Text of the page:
Salvage day

I got a sudden phone call yesterday evening, a friend was going to the site of an old house that was getting torn down. Apparently everything that didn’t get taken out was going to be tossed out with the demolished house parts.

No one had been living in the house at all for about 20 years, and I don’t know how old the house was but it was pretty old. I think it was probably pretty nice in its day, beautiful carving in the wood around the entrance. Kind of sad really, imagining it how it must have been even only fifty years ago, when seeing it in its present state.

The structure consisted of a farmhouse with attached barn and toilet area. What must have been the kitchen area had already collapsed several years ago, and we had to walk over that to get to the house. The entry way was old style domashiki, with a dirt floor where you removed your shoes and stepped up onto a raised floor. We didn’t take off our shoes today, just stepped up and waded through the remains of several generations of existence, what got left behind when the occupants moved out. Old wooden chests, a wooden mortar for pounding rice, things I would normally jump at, but they literally crumbled in my hands when I touched them.

Going upstairs was strange because among all of the old tools and farming equipment was an old loom in one room and the remains of a teen age boy’s life in another. There were posters of girls and cars ( best guess, late 70’s early 80’s) on the wall still, and in surprisingly good condition. There were many bundles of cotton still neatly wrapped up in paper and twine, but the loom was completely rotten, riddled with bug holes in the wooden parts, and metal parts rusted away.

I picked up some nice slabs of wood from the second floor. Inch thick pine forty to fifty cm wide, from 90cm to about two meters in length, all of it with nice figuring and shot through with wormholes. They were all milled by hand saw, the pattern of the saw still showing. When I finish them I will try to keep that saw pattern rather than sanding it away. They will make very nice boards for displaying pots.

In the downstairs and the barn were some old large jars. The two largest would hold me easily. 120cm tall and over 90cm wide at the shoulder. There were two smaller jars in the entryway of the house, about 80cm tall each. In one of them was a positively horrid smelling sludge left over from who knows when. Honestly, it smelled like sewage, but this was the one jar that had a smooth interior liner glaze, and what was inside was probably the remains of something fermented, like miso or nuka pickles combined with the rotting rice straw mats covering the mouth of the jar, the water dripping in through the roof, and whatever rodent and bug parts that had fallen in over the years. Ok, sewage.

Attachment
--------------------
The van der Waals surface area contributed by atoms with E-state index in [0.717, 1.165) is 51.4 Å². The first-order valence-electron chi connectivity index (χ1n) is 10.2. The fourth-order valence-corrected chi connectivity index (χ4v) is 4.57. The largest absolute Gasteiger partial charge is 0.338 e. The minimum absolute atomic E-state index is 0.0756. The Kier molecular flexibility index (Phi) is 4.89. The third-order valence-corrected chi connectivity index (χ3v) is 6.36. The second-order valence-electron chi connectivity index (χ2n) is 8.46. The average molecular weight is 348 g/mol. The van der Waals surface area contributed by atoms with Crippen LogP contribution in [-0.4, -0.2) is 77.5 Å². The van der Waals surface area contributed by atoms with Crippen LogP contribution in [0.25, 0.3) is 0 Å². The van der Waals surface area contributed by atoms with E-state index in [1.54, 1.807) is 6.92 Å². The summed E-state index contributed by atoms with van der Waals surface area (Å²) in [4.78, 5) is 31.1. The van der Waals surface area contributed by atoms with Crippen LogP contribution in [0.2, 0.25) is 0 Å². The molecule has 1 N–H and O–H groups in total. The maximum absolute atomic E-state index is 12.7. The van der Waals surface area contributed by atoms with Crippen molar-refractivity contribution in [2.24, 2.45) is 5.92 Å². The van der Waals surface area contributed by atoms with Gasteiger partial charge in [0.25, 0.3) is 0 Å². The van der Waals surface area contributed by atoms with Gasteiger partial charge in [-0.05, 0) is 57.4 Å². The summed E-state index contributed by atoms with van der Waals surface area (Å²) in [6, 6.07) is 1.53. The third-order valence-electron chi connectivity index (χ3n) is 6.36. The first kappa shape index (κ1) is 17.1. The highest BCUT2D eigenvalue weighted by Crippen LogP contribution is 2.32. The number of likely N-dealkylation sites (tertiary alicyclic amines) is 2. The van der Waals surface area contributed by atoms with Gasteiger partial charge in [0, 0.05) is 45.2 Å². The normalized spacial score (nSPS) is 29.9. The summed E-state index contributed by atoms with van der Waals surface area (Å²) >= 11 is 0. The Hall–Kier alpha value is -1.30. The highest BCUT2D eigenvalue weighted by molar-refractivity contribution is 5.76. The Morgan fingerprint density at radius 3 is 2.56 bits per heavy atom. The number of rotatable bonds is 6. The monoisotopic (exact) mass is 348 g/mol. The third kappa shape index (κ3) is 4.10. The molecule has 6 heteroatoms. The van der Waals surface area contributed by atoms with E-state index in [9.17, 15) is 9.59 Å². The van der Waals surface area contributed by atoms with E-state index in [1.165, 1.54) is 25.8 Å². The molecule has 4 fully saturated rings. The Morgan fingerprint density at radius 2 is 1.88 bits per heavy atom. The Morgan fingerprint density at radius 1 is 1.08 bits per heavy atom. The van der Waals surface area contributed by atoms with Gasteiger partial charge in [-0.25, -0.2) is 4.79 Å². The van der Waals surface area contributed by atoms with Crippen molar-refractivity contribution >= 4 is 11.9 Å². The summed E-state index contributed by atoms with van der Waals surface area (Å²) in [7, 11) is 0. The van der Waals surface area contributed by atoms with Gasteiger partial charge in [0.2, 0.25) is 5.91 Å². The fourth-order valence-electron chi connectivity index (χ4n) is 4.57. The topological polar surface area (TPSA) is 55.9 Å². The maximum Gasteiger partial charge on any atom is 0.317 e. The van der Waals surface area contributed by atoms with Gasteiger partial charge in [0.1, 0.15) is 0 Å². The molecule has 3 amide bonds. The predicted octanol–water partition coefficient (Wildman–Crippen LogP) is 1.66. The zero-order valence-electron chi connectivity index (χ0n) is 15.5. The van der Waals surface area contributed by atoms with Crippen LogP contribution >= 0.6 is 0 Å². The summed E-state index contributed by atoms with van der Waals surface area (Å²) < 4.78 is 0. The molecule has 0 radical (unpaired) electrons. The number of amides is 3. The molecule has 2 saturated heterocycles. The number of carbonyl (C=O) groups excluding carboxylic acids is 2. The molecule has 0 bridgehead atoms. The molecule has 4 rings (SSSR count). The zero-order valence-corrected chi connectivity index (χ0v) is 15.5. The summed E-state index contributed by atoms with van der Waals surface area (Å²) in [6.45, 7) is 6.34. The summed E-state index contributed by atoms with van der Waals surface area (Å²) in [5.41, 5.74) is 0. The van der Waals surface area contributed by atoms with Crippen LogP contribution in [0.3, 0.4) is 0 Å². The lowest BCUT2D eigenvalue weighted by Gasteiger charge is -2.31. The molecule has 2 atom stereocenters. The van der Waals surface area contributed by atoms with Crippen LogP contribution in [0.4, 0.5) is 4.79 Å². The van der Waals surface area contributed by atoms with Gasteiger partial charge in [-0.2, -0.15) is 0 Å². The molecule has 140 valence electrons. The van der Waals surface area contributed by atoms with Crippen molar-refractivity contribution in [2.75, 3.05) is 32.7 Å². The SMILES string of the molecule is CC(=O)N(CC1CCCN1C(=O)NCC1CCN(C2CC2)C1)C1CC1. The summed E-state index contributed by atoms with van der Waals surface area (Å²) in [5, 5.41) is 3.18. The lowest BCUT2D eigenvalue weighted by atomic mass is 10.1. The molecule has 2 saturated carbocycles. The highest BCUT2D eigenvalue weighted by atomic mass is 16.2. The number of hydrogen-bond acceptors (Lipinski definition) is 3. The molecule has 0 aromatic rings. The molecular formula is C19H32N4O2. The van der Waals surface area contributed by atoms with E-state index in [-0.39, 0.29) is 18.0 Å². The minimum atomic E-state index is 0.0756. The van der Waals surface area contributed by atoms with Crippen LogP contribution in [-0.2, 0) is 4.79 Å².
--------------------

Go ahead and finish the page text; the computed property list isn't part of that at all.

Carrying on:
There was one more of the huge jars in another room apart from the house. As with the other structures, the cob covered bamboo lattice walls had slowly melted away to reveal the mouth of the jar, which was 2/3’s buried in the earth? I asked if that room was another part of the barn and the owner replied that it was the toilet. I contents of the smaller jar immediately came to mind but I quickly reverted to blessed denial. I found out a couple of years ago that one main use of large jars in the farming community was fertilizer. People collected the nightsoil and put it in these large jars to compost down into fertilizer that would be used on the crops. Anyway, after experiencing the smaller jar stench, I decided to steer well clear of the toilet jar whose contents were less open to debate.

-Posted from iMike